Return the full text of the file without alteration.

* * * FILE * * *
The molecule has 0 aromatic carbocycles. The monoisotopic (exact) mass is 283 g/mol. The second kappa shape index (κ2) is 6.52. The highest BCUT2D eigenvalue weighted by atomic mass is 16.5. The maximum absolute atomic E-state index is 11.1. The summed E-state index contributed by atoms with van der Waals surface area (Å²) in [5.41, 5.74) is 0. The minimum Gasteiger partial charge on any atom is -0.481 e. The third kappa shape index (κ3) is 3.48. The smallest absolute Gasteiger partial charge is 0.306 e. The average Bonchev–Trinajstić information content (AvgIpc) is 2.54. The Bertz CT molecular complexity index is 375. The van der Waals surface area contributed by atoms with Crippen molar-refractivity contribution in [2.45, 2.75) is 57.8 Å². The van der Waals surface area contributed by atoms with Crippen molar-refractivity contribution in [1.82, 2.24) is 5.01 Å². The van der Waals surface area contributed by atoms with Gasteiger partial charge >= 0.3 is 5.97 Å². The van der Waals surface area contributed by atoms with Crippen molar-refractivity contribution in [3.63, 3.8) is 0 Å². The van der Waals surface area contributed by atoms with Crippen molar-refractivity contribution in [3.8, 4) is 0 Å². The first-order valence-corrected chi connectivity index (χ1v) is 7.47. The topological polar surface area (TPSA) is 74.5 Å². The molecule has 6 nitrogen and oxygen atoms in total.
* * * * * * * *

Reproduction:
The molecule has 0 aromatic carbocycles. The monoisotopic (exact) mass is 283 g/mol. The second kappa shape index (κ2) is 6.52. The highest BCUT2D eigenvalue weighted by atomic mass is 16.5. The maximum absolute atomic E-state index is 11.1. The summed E-state index contributed by atoms with van der Waals surface area (Å²) in [5.41, 5.74) is 0. The minimum Gasteiger partial charge on any atom is -0.481 e. The third kappa shape index (κ3) is 3.48. The smallest absolute Gasteiger partial charge is 0.306 e. The average Bonchev–Trinajstić information content (AvgIpc) is 2.54. The Bertz CT molecular complexity index is 375. The van der Waals surface area contributed by atoms with Crippen molar-refractivity contribution in [2.45, 2.75) is 57.8 Å². The van der Waals surface area contributed by atoms with Crippen molar-refractivity contribution in [1.82, 2.24) is 5.01 Å². The van der Waals surface area contributed by atoms with Gasteiger partial charge >= 0.3 is 5.97 Å². The van der Waals surface area contributed by atoms with Crippen molar-refractivity contribution in [3.63, 3.8) is 0 Å². The van der Waals surface area contributed by atoms with Crippen molar-refractivity contribution in [3.8, 4) is 0 Å². The first-order valence-corrected chi connectivity index (χ1v) is 7.47. The topological polar surface area (TPSA) is 74.5 Å². The molecule has 6 nitrogen and oxygen atoms in total.